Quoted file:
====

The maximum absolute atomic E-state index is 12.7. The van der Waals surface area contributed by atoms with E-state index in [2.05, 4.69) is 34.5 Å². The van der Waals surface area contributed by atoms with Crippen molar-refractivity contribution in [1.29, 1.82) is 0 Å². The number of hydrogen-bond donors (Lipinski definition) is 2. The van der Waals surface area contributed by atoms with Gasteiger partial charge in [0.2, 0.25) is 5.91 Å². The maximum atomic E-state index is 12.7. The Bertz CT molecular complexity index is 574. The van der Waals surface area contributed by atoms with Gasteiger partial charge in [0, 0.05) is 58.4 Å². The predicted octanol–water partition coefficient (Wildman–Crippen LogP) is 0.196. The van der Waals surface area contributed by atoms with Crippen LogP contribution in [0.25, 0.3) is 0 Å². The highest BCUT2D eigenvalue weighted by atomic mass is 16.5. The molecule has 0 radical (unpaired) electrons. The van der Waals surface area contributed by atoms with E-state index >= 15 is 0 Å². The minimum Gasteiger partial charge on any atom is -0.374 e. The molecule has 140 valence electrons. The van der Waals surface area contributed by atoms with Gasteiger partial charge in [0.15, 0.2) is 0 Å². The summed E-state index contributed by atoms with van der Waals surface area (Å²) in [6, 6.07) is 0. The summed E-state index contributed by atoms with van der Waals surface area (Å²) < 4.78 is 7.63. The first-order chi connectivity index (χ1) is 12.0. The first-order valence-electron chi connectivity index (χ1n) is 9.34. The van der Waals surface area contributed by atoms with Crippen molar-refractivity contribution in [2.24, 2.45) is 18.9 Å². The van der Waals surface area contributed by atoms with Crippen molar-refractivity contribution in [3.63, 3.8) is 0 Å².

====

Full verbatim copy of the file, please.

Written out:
The maximum absolute atomic E-state index is 12.7. The van der Waals surface area contributed by atoms with E-state index in [2.05, 4.69) is 34.5 Å². The van der Waals surface area contributed by atoms with Crippen molar-refractivity contribution in [1.29, 1.82) is 0 Å². The number of hydrogen-bond donors (Lipinski definition) is 2. The van der Waals surface area contributed by atoms with Gasteiger partial charge in [0.2, 0.25) is 5.91 Å². The maximum atomic E-state index is 12.7. The Bertz CT molecular complexity index is 574. The van der Waals surface area contributed by atoms with Gasteiger partial charge in [0, 0.05) is 58.4 Å². The predicted octanol–water partition coefficient (Wildman–Crippen LogP) is 0.196. The van der Waals surface area contributed by atoms with Crippen LogP contribution in [0.25, 0.3) is 0 Å². The highest BCUT2D eigenvalue weighted by atomic mass is 16.5. The molecule has 0 radical (unpaired) electrons. The van der Waals surface area contributed by atoms with E-state index >= 15 is 0 Å². The minimum Gasteiger partial charge on any atom is -0.374 e. The molecule has 140 valence electrons. The van der Waals surface area contributed by atoms with Gasteiger partial charge in [0.15, 0.2) is 0 Å². The summed E-state index contributed by atoms with van der Waals surface area (Å²) in [6, 6.07) is 0. The summed E-state index contributed by atoms with van der Waals surface area (Å²) < 4.78 is 7.63. The first-order chi connectivity index (χ1) is 12.0. The first-order valence-electron chi connectivity index (χ1n) is 9.34. The van der Waals surface area contributed by atoms with Crippen molar-refractivity contribution in [2.24, 2.45) is 18.9 Å². The van der Waals surface area contributed by atoms with Crippen molar-refractivity contribution in [3.63, 3.8) is 0 Å².